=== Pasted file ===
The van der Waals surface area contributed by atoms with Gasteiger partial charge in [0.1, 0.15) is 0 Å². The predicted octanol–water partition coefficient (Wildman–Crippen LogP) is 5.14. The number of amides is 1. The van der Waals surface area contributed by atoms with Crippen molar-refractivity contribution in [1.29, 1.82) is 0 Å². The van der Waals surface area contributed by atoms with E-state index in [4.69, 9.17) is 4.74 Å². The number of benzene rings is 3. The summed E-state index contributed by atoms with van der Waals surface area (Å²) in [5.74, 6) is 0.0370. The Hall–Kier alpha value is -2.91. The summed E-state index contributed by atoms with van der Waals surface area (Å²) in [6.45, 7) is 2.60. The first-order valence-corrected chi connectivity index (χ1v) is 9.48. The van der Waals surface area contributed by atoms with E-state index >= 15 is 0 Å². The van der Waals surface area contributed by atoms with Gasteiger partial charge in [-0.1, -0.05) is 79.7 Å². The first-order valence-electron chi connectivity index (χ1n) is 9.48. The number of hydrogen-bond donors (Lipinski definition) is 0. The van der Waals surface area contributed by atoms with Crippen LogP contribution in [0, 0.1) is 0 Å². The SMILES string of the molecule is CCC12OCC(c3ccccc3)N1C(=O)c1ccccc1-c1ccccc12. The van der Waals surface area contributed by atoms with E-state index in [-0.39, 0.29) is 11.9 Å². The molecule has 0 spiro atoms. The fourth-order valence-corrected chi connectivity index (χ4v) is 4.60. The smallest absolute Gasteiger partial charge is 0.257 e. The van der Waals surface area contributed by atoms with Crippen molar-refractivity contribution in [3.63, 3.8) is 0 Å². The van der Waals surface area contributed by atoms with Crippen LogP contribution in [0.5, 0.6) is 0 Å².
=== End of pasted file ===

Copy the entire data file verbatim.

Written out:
The van der Waals surface area contributed by atoms with Gasteiger partial charge in [0.1, 0.15) is 0 Å². The predicted octanol–water partition coefficient (Wildman–Crippen LogP) is 5.14. The number of amides is 1. The van der Waals surface area contributed by atoms with Crippen molar-refractivity contribution in [1.29, 1.82) is 0 Å². The van der Waals surface area contributed by atoms with E-state index in [4.69, 9.17) is 4.74 Å². The number of benzene rings is 3. The summed E-state index contributed by atoms with van der Waals surface area (Å²) in [5.74, 6) is 0.0370. The Hall–Kier alpha value is -2.91. The summed E-state index contributed by atoms with van der Waals surface area (Å²) in [6.45, 7) is 2.60. The first-order valence-corrected chi connectivity index (χ1v) is 9.48. The van der Waals surface area contributed by atoms with E-state index >= 15 is 0 Å². The van der Waals surface area contributed by atoms with Gasteiger partial charge in [-0.1, -0.05) is 79.7 Å². The first-order valence-electron chi connectivity index (χ1n) is 9.48. The number of hydrogen-bond donors (Lipinski definition) is 0. The van der Waals surface area contributed by atoms with Crippen LogP contribution in [0, 0.1) is 0 Å². The SMILES string of the molecule is CCC12OCC(c3ccccc3)N1C(=O)c1ccccc1-c1ccccc12. The van der Waals surface area contributed by atoms with E-state index in [-0.39, 0.29) is 11.9 Å². The molecule has 0 spiro atoms. The fourth-order valence-corrected chi connectivity index (χ4v) is 4.60. The smallest absolute Gasteiger partial charge is 0.257 e. The van der Waals surface area contributed by atoms with Crippen molar-refractivity contribution in [3.63, 3.8) is 0 Å². The van der Waals surface area contributed by atoms with Crippen LogP contribution in [0.5, 0.6) is 0 Å².